Thursday, March 23, 2006
I posted the previous essay in an edited form on Craigslist and got a deluge of mail from men who commented on it. This was the most astute comment I received:
I wanted to give you my feedback in response to your post. Up until
a year ago (43) I was definitely the guy you describe; infantile,
childified adult, self-absorbed, active-running thrill seeker, rode
(red) motorbikes like a madman, was looking for commitment-phobes
just like me and was also striving for more adventure than I could
Then, a funny thing happened. I met this woman of about 36
who was exactly the SAME as me. She subscribed to all of the
behaviors that I and (you) have listed and more. I took on the
passive pursuer role and she took the active running role. I got
emotionally attached and she became highly ambivalent.
Then I ran, again, because I could not stand to face my fears. But this time it
was totally different. I spent many nights pondering what happened,
consequently breaking down dramatically. I tried to make sense of it
all not really realizing that all along, the issues were deep within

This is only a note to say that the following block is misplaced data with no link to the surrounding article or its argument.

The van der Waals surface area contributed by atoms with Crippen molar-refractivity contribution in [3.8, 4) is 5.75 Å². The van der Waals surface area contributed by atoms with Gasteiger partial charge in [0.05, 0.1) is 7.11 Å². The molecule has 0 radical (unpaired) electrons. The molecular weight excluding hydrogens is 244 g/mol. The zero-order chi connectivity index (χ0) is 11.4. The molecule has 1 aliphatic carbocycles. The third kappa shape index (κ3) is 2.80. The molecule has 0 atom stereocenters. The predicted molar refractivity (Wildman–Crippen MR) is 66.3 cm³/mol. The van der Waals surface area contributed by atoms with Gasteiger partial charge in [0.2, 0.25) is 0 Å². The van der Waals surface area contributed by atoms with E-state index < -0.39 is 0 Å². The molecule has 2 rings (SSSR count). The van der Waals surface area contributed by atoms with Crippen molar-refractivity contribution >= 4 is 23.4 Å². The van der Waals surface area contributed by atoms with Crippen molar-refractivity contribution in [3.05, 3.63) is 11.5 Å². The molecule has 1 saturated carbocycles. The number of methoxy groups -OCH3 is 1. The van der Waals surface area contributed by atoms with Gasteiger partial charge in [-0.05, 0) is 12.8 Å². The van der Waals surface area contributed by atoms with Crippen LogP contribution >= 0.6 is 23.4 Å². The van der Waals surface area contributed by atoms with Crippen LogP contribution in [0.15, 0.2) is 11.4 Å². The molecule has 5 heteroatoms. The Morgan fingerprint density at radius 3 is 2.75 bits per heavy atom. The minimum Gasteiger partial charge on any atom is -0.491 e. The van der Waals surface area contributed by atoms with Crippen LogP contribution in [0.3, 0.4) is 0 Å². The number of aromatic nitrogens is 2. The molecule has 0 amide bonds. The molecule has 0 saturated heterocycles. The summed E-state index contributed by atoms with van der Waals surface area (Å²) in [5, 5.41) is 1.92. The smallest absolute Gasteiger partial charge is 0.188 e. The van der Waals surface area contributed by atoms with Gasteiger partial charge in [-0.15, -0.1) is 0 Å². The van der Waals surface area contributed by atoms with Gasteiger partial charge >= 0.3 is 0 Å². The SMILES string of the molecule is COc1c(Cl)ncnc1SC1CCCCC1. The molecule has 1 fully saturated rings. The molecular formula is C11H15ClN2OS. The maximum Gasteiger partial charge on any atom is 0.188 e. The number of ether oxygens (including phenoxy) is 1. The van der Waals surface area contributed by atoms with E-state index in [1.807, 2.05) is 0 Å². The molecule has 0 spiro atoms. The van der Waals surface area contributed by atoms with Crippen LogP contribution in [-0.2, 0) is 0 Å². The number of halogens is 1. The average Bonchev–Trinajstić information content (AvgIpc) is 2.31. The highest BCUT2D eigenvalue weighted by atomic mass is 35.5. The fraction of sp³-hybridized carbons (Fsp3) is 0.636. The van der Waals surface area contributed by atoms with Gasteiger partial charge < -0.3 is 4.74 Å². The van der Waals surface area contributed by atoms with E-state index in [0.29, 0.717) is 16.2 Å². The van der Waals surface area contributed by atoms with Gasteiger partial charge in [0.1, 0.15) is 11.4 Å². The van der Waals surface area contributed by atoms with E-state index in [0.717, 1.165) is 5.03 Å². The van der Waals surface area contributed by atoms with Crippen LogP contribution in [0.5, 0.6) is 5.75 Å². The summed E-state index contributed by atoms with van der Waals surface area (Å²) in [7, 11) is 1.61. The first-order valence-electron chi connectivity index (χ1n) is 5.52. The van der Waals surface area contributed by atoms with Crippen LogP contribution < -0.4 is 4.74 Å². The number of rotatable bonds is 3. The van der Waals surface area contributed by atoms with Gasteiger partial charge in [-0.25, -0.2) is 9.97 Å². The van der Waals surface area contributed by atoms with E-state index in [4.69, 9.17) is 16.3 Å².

me. I spent the last 3 months doing serious self-analysis and finally
understanding and reconciling my actions.
So, what is all this leading to? Basically, don't give up. I
learned first that I jumped in too deep, too fast with someone who
was also not emotionally available (a reflection of me), and
consequently, was terrified at having to face my own fears of
inadequacy, abandonment and infidelity.
You are echoing the feelings of our generation. Especially those who
have finally matured and are ready to face reality. I feel and have
felt exactly the way you do and now I am trying to just relax and
become more introspective.
I liked the line you wrote:
"The cul de sac and barbecue are finally not the big boring threats
they once were"
Wednesday, March 22, 2006
I was wearing a red shirt and a black mini skirt that night. I felt gorgeous. I felt alive. It was the way you were supposed to meet the love of your life--with 20 of my friends there as witnesses, surrounded by everyone I love, surrounded by people who should have known better than to invite us both there.
He was standing in the kitchen. And the moment we saw each other it was like, POOF instant recognition. Sparks. Lightning bolts. The kind of spontaneous combustion that happens two or three times in your life. My life at least.
Within hours we were on the couch, and I was crying in his arms. He felt like someone I knew already. Someone I could trust.
He later told me that the smell of me was intoxicating. He would dream of that smell.
And I thought: "Yes, this is the way. This is the way it's supposed to happen. In the real world where the pheremones are there, where all the senses are engaged and you can touch and taste and smell and see, where the attraction is obvious, where you're one degree of separation apart because you both know the same circle of people.
Yes, this was the real world, not an Internet Personal so it had to be better. It had to be right.